Reader Inquiries:
Heraeus Noblelight GmbH
Reinhard-Heraeus-Ring 7
D-63801 Kleinostheim
Tel +49 6181/35-8545, Fax +49 6181/35-16 8545
E-Mail hng-infrared@heraeus.com
Press Inquiries:
Dr. Marie-Luise Bopp
Heraeus Noblelight GmbH
Phone +49 6181/35-8547
Fax +49 6181/35-16 8547
marie-luise.bopp@heraeus.com

Dr. Marie-Luise Bopp | Heraeus Noblelight GmbH
Further information:
http://www.heraeus-noblelight.com

More articles from Power and Electrical Engineering:

nachricht Fraunhofer Researchers Develop High-Pressure Sensors for Extreme Temperature
28.06.2017 | Fraunhofer-Institut für Zuverlässigkeit und Mikrointegration IZM

nachricht Touch Displays WAY-AX and WAY-DX by WayCon
27.06.2017 | WayCon Positionsmesstechnik GmbH

All articles from Power and Electrical Engineering >>>

The most recent press releases about innovation >>>

Die letzten 5 Focus-News des innovations-reports im Überblick:

Im Focus: Can we see monkeys from space? Emerging technologies to map biodiversity

An international team of scientists has proposed a new multi-disciplinary approach in which an array of new technologies will allow us to map biodiversity and the risks that wildlife is facing at the scale of whole landscapes. The findings are published in Nature Ecology and Evolution. This international research is led by the Kunming Institute of Zoology from China, University of East Anglia, University of Leicester and the Leibniz Institute for Zoo and Wildlife Research.

Using a combination of satellite and ground data, the team proposes that it is now possible to map biodiversity with an accuracy that has not been previously...

Im Focus: Climate satellite: Tracking methane with robust laser technology

Heatwaves in the Arctic, longer periods of vegetation in Europe, severe floods in West Africa – starting in 2021, scientists want to explore the emissions of the greenhouse gas methane with the German-French satellite MERLIN. This is made possible by a new robust laser system of the Fraunhofer Institute for Laser Technology ILT in Aachen, which achieves unprecedented measurement accuracy.

Methane is primarily the result of the decomposition of organic matter. The gas has a 25 times greater warming potential than carbon dioxide, but is not as...

Im Focus: How protons move through a fuel cell

Hydrogen is regarded as the energy source of the future: It is produced with solar power and can be used to generate heat and electricity in fuel cells. Empa researchers have now succeeded in decoding the movement of hydrogen ions in crystals – a key step towards more efficient energy conversion in the hydrogen industry of tomorrow.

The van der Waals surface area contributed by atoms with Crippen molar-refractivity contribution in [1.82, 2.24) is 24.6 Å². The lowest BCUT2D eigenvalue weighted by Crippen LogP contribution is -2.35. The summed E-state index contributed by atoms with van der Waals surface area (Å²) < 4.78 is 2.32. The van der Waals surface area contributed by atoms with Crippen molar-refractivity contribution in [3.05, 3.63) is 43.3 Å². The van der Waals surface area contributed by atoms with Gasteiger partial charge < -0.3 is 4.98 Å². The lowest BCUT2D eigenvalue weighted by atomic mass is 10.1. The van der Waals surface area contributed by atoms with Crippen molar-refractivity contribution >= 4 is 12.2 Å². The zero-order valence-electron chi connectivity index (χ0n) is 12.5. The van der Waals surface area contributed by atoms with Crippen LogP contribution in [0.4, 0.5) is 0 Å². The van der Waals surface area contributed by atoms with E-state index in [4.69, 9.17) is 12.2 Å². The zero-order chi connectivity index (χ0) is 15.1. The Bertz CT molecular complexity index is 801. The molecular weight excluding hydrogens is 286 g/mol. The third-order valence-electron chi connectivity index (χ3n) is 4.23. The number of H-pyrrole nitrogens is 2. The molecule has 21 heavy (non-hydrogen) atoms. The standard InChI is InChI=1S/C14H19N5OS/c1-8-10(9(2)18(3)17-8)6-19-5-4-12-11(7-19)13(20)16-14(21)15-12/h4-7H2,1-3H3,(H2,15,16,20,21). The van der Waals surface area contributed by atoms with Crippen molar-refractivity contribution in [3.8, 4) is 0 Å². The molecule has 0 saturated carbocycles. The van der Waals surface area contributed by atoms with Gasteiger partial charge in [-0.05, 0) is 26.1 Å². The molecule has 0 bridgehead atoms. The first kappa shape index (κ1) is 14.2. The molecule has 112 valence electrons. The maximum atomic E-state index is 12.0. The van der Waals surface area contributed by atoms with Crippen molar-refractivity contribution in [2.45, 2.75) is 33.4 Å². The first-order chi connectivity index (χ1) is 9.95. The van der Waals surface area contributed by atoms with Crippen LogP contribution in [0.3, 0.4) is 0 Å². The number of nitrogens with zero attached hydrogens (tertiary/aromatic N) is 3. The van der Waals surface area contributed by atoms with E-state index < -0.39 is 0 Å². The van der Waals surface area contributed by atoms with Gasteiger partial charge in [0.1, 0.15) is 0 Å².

As charge carriers, electrons and ions play the leading role in electrochemical energy storage devices and converters such as batteries and fuel cells. Proton...

Im Focus: A unique data centre for cosmological simulations

Scientists from the Excellence Cluster Universe at the Ludwig-Maximilians-Universität Munich have establised "Cosmowebportal", a unique data centre for cosmological simulations located at the Leibniz Supercomputing Centre (LRZ) of the Bavarian Academy of Sciences. The complete results of a series of large hydrodynamical cosmological simulations are available, with data volumes typically exceeding several hundred terabytes. Scientists worldwide can interactively explore these complex simulations via a web interface and directly access the results.

With current telescopes, scientists can observe our Universe’s galaxies and galaxy clusters and their distribution along an invisible cosmic web. From the...

Im Focus: Scientists develop molecular thermometer for contactless measurement using infrared light

Temperature measurements possible even on the smallest scale / Molecular ruby for use in material sciences, biology, and medicine

Chemists at Johannes Gutenberg University Mainz (JGU) in cooperation with researchers of the German Federal Institute for Materials Research and Testing (BAM)...

All Focus news of the innovation-report >>>

Anzeige

Anzeige

Event News

Plants are networkers

19.06.2017 | Event News

Digital Survival Training for Executives

13.06.2017 | Event News

Global Learning Council Summit 2017

13.06.2017 | Event News

 
Latest News

Supersensitive through quantum entanglement

28.06.2017 | Physics and Astronomy

X-ray photoelectron spectroscopy under real ambient pressure conditions

28.06.2017 | Physics and Astronomy

Mice provide insight into genetics of autism spectrum disorders

28.06.2017 | Health and Medicine

VideoLinks
B2B-VideoLinks
More VideoLinks >>>